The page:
Some good reporting now could bring integrity to voting and help make it more tamper-proof
ASK THIS | November 10, 2004
Follow the lead of Keith Olbermann and The New York Times editorial page. Go over this year's vote count, and consider making election systems a beat to help bring about reform for next time.
By Barry Sussman
Q. Was there tampering in the Ohio vote? In Florida's?
Q. Were there three-hour lines in your state? Why?
Keith Olbermann, who does the Countdown program on MSNBC, has a way of taking things seriously and spoofing them at the same time, so the election returns in Ohio and Florida were perfect stories for him, both on air and in his blog.
Officials in Youngstown, he noted in a blog item on Nov. 10, "managed to catch a slight glitch in their voting there: a total drawn from all the precincts that initially showed negative 25,000,000 votes cast."
Also, as he mentioned, in 29 precincts in Cuyahoga County, Ohio, there were 93,000 more votes than voters, according to the county's Web site. (The county later explained that some precincts' votes were counted several times.)
In another blog item on Nov. 9, Olbermann noted that his reporting of an odd pattern in Florida resulted in protests from some e-mailers:
There [Florida], 52 counties tallied their votes using paper ballots that were then optically scanned by machines produced by Diebold, Sequoia, or Election Systems and Software. 29 of those Florida counties had large Democratic majorities among registered voters (as high a ratio as Liberty County — Bristol, Florida and environs — where it’s 88 percent Democrats, 8 percent Republicans) but produced landslides for President Bush. On Countdown, we cited the five biggest surprises (Liberty ended Bush: 1,927; Kerry: 1,070), but did not mention the other 24.
…Protesting e-mailers pointed out that four of the five counties we mentioned also went for Bush in 2000, and were in Florida’s panhandle or near the Georgia border. Many of them have long "Dixiecrat" histories and the swing to Bush, while remarkably large, isn’t of itself suggestive of voting fraud.
That the other 24 counties were scattered across the state, and that they had nothing in common except the optical scanning method, I didn’t mention. My bad. I used the most eye-popping numbers, and should have used a better regional mix instead.
That's Olbermann's treatment. Was there fraud in any of these places? We don't know. Some independent observers looked at Florida and Ohio and said they didn't see any. Regardless, suspicions will continue and probably grow louder because many harbor such bitter feelings and also because of the possibility that had there been fraud, it might not be detected.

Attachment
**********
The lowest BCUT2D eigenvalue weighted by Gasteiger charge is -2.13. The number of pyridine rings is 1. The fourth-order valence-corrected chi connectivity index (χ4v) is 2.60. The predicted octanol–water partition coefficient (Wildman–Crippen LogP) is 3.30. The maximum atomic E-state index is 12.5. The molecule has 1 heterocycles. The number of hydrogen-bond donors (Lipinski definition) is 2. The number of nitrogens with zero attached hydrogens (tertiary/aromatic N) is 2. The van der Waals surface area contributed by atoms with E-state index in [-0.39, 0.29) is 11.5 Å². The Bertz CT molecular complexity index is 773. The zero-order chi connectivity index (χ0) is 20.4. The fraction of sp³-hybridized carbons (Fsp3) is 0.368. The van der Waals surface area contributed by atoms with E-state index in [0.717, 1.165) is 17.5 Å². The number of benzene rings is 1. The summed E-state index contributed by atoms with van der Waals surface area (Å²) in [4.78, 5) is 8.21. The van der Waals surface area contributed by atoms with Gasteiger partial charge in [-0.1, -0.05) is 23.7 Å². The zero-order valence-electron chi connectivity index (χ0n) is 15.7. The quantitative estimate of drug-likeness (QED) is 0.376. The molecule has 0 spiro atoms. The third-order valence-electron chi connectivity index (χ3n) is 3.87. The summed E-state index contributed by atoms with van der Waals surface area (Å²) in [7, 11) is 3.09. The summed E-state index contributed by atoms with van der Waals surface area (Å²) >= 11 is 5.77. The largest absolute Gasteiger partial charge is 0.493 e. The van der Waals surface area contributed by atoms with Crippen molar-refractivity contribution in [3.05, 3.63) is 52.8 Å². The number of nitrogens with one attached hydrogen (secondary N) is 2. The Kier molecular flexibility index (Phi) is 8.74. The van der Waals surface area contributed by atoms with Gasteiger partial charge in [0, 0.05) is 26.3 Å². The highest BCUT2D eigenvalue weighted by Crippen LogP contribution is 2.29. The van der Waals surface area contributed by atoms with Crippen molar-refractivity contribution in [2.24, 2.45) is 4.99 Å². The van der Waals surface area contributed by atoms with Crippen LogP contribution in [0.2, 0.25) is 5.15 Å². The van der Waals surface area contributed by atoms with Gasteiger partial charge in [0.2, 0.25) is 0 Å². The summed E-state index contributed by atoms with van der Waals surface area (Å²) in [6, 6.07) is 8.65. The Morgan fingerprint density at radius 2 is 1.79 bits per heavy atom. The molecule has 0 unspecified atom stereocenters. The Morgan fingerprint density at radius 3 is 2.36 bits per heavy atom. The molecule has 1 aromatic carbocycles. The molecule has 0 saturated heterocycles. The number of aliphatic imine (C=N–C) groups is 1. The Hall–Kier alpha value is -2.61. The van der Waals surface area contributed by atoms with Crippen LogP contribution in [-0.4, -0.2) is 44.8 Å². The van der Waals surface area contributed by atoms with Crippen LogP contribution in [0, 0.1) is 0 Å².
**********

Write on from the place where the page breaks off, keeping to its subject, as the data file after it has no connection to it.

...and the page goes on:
NY Times editorials: 'Making votes count'
The New York Times editorial page examined vote problems throughout the election campaign and afterward. It did major original reporting and less spoofing than Olbermann, of course. Under the title "Making Votes Count," The Times has run 25 editorials since June 11, 2004, citing problems with the system and administrators. Some conclusions: Tampering is possible and could go uncaught; partisan hacks are often in charge; there are no uniform national standards and often no uniform state standards. Minority votes are sometimes suppressed; the law calls for automatic recounts in close elections but there may be no paper trail to make recounts valid; some chief defenders of electronic voting are state or local election officials with financial ties to the voting machine companies. There is a new area of contention — provisional ballots. And all of these are details, not nearly as weighty as the electoral college system, which cries out for change but is deemed sacrosanct.
In normal times there are glitches in voting. But the situation we are now in is both dangerous and absurd. It needs to be reported everywhere. These shouldn't be one-day stories and they shouldn't be series left to fill a few pages and disappear. They should be regular beats. Good models are Olbermann, for how to make stories lively, and The Times's editorial page, for ideas.
After the Supreme Court picked a winner in the 2000 presidential election the press quickly went on to other news and hardly looked back. This year, with so many faults exposed in the election system, reporters and editors once again have a choice: to get to work now or do nothing except save this year's clips and run them again in 2006.